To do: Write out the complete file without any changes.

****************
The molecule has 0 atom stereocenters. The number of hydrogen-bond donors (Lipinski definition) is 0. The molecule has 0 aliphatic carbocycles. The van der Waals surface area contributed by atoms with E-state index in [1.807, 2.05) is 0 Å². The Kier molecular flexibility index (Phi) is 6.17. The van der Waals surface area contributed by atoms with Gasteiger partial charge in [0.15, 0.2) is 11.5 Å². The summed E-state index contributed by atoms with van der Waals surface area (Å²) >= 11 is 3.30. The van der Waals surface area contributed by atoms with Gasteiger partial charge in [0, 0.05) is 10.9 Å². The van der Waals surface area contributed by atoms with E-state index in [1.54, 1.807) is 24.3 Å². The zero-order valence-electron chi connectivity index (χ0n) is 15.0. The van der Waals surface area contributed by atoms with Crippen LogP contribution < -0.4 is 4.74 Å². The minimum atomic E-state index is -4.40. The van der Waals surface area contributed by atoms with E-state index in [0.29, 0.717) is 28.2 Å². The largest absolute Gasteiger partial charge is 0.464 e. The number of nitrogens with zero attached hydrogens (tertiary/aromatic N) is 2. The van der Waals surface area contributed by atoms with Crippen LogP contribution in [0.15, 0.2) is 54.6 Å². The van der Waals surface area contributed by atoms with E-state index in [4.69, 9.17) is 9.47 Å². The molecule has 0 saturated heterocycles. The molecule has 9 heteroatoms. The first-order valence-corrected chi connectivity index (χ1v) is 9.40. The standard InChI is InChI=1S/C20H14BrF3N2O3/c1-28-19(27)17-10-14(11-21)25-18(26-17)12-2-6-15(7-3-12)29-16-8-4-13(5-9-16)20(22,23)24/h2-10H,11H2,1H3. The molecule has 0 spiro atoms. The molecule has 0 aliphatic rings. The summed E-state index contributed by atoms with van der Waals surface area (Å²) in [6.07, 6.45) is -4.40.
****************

The molecule has 0 atom stereocenters. The number of hydrogen-bond donors (Lipinski definition) is 0. The molecule has 0 aliphatic carbocycles. The van der Waals surface area contributed by atoms with E-state index in [1.807, 2.05) is 0 Å². The Kier molecular flexibility index (Phi) is 6.17. The van der Waals surface area contributed by atoms with Gasteiger partial charge in [0.15, 0.2) is 11.5 Å². The summed E-state index contributed by atoms with van der Waals surface area (Å²) >= 11 is 3.30. The van der Waals surface area contributed by atoms with Gasteiger partial charge in [0, 0.05) is 10.9 Å². The van der Waals surface area contributed by atoms with E-state index in [1.54, 1.807) is 24.3 Å². The zero-order valence-electron chi connectivity index (χ0n) is 15.0. The van der Waals surface area contributed by atoms with Crippen LogP contribution < -0.4 is 4.74 Å². The minimum atomic E-state index is -4.40. The van der Waals surface area contributed by atoms with E-state index in [0.29, 0.717) is 28.2 Å². The largest absolute Gasteiger partial charge is 0.464 e. The number of nitrogens with zero attached hydrogens (tertiary/aromatic N) is 2. The van der Waals surface area contributed by atoms with Crippen LogP contribution in [0.15, 0.2) is 54.6 Å². The van der Waals surface area contributed by atoms with E-state index in [4.69, 9.17) is 9.47 Å². The molecule has 0 saturated heterocycles. The molecule has 9 heteroatoms. The first-order valence-corrected chi connectivity index (χ1v) is 9.40. The standard InChI is InChI=1S/C20H14BrF3N2O3/c1-28-19(27)17-10-14(11-21)25-18(26-17)12-2-6-15(7-3-12)29-16-8-4-13(5-9-16)20(22,23)24/h2-10H,11H2,1H3. The molecule has 0 spiro atoms. The molecule has 0 aliphatic rings. The summed E-state index contributed by atoms with van der Waals surface area (Å²) in [6.07, 6.45) is -4.40.